The music of Rachmaninov accompanies a solitary man who walks through a cold and forbidding urban landscape during a stormy night. Under his arm he carries a film; he's a projectionist. As ... See full summary »
I just came from a special screening of this short film, part of the Sydney Travelling Film festival, where Michael Bates, the director, was in attendance and spoke to the audience before and after the screening.
The Projectionist is somewhat of a confusing film to classify. It uses the technique of pixilation, therefore it straddles live action and animation. Basically, its stop motion but with humans. This gives the picture a very unique look. The film shows the slow walk of a projectionist through the city of Sydney, while his life plays out as projections on the walls around him.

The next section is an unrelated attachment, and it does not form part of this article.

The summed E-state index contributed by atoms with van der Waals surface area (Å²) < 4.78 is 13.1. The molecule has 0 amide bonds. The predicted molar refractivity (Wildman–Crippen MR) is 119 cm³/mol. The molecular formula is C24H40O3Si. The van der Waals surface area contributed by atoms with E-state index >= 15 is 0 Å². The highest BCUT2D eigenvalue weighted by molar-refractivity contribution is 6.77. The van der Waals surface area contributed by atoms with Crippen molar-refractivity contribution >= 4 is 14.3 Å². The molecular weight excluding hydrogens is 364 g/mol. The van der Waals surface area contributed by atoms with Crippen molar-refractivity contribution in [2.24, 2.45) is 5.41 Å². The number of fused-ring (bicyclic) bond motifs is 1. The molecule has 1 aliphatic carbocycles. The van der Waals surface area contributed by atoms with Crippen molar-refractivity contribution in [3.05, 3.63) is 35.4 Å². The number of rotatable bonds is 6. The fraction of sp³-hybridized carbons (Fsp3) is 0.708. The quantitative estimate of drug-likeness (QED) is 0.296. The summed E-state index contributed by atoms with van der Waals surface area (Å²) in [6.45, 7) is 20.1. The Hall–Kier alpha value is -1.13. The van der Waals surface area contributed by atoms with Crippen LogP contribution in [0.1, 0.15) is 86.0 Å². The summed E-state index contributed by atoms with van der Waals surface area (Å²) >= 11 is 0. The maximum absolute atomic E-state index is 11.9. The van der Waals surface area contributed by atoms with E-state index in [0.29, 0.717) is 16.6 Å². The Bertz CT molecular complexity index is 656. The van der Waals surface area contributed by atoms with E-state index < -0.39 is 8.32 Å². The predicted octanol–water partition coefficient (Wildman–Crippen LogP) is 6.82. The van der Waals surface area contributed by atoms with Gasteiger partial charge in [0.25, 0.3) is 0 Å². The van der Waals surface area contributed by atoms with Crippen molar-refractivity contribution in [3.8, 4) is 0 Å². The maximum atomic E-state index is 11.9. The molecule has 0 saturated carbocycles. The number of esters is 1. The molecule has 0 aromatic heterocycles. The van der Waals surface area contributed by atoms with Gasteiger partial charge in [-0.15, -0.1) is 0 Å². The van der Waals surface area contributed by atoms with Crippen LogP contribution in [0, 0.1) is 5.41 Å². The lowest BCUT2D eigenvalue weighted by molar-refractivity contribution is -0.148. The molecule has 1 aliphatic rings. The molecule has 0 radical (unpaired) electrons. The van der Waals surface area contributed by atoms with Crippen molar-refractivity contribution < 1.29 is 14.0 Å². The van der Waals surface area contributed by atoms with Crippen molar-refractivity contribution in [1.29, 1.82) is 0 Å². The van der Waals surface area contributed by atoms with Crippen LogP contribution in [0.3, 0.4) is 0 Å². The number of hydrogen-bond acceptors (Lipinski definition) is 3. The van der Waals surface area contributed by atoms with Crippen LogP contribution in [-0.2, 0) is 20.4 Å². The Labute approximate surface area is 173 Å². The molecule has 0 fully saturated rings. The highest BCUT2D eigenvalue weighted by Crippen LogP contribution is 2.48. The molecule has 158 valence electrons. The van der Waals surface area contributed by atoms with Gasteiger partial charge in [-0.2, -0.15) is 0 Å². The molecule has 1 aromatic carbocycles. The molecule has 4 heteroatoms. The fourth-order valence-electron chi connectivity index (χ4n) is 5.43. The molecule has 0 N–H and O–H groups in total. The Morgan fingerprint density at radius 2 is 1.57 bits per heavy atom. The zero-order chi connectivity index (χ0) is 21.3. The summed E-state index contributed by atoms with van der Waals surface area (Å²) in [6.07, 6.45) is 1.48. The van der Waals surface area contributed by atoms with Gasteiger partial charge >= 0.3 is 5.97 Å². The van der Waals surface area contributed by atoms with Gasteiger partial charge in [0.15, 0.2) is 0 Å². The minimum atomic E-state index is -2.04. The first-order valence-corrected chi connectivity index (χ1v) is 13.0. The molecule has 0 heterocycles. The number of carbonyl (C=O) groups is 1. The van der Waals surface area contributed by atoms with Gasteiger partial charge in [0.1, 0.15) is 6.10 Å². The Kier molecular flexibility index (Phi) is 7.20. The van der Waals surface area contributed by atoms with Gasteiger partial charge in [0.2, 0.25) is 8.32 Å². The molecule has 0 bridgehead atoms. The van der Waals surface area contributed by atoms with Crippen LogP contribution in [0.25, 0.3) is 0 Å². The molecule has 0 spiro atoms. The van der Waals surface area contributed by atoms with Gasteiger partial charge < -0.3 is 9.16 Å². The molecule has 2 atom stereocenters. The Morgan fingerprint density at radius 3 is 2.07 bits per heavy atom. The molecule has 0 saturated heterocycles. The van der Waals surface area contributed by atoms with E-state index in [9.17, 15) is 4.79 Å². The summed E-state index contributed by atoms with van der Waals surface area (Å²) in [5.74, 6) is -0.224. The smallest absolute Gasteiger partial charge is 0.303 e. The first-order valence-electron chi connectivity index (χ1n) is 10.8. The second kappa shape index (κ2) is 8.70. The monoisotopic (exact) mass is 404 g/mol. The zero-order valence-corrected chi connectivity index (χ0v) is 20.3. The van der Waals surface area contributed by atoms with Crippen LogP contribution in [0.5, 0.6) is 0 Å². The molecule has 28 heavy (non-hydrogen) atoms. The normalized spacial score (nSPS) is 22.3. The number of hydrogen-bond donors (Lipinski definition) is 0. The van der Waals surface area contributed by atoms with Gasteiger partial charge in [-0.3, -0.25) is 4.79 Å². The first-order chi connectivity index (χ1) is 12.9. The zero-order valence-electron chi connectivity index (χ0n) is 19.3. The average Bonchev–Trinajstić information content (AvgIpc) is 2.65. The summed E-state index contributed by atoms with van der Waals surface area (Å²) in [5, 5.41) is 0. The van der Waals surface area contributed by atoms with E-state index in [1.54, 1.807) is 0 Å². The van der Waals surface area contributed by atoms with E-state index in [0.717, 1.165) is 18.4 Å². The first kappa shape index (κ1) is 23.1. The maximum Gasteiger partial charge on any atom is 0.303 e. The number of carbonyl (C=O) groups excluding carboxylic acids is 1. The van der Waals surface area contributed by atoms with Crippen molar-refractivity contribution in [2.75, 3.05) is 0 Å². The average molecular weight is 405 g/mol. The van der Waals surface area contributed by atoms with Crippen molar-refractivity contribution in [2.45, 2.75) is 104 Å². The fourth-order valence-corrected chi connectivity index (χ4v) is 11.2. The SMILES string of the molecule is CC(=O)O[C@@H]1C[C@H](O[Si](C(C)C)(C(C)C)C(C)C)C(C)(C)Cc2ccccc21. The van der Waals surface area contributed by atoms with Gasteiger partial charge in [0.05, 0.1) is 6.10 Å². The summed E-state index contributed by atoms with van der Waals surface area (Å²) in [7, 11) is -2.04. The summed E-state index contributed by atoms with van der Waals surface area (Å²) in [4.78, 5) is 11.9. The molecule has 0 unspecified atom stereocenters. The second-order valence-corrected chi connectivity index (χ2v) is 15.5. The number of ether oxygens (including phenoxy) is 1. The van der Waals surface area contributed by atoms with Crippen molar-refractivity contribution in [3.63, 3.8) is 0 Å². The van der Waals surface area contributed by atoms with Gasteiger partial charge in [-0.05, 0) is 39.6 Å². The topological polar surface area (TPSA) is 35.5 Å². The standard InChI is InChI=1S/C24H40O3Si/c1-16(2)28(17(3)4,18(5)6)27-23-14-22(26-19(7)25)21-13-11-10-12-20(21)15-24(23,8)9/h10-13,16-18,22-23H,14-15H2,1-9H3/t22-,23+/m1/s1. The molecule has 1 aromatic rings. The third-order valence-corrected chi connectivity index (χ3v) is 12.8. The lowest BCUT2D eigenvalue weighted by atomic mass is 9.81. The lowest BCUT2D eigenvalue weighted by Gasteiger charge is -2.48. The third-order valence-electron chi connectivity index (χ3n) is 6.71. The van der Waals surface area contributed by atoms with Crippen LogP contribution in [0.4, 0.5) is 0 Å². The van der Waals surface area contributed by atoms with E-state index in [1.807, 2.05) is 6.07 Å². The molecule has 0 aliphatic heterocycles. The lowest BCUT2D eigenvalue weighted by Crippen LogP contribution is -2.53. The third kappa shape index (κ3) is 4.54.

The concept's good and it looks fabulous, but it doesn't do anything. The problem is there is no emotion. You can't connect with the character and therefore are unable to feel anything towards him, leaving you as an observer, and by the end it becomes monotonous.
If you can, see Famed, a previous Michael Bates pixilation work, and a much more emotive and stunning piece.